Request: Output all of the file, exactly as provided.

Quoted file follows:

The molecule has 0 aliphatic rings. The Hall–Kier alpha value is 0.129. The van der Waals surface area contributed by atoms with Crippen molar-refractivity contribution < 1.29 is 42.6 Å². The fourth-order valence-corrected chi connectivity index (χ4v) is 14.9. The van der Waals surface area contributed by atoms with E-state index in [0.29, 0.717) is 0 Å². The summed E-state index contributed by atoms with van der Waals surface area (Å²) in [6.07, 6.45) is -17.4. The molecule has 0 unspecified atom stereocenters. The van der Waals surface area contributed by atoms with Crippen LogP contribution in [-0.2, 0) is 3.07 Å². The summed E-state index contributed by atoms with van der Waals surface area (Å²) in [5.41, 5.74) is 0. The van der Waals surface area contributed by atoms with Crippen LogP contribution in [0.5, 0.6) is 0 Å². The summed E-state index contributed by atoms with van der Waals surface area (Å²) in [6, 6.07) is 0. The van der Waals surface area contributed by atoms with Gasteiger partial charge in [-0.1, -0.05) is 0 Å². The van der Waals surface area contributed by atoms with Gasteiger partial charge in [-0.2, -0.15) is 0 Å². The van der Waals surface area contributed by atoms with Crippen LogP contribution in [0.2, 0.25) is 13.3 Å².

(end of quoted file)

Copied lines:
The molecule has 0 aliphatic rings. The Hall–Kier alpha value is 0.129. The van der Waals surface area contributed by atoms with Crippen molar-refractivity contribution < 1.29 is 42.6 Å². The fourth-order valence-corrected chi connectivity index (χ4v) is 14.9. The van der Waals surface area contributed by atoms with E-state index in [0.29, 0.717) is 0 Å². The summed E-state index contributed by atoms with van der Waals surface area (Å²) in [6.07, 6.45) is -17.4. The molecule has 0 unspecified atom stereocenters. The van der Waals surface area contributed by atoms with Crippen LogP contribution in [-0.2, 0) is 3.07 Å². The summed E-state index contributed by atoms with van der Waals surface area (Å²) in [5.41, 5.74) is 0. The van der Waals surface area contributed by atoms with Crippen LogP contribution in [0.5, 0.6) is 0 Å². The summed E-state index contributed by atoms with van der Waals surface area (Å²) in [6, 6.07) is 0. The van der Waals surface area contributed by atoms with Gasteiger partial charge in [-0.1, -0.05) is 0 Å². The van der Waals surface area contributed by atoms with Gasteiger partial charge in [-0.2, -0.15) is 0 Å². The van der Waals surface area contributed by atoms with Crippen LogP contribution in [0.2, 0.25) is 13.3 Å².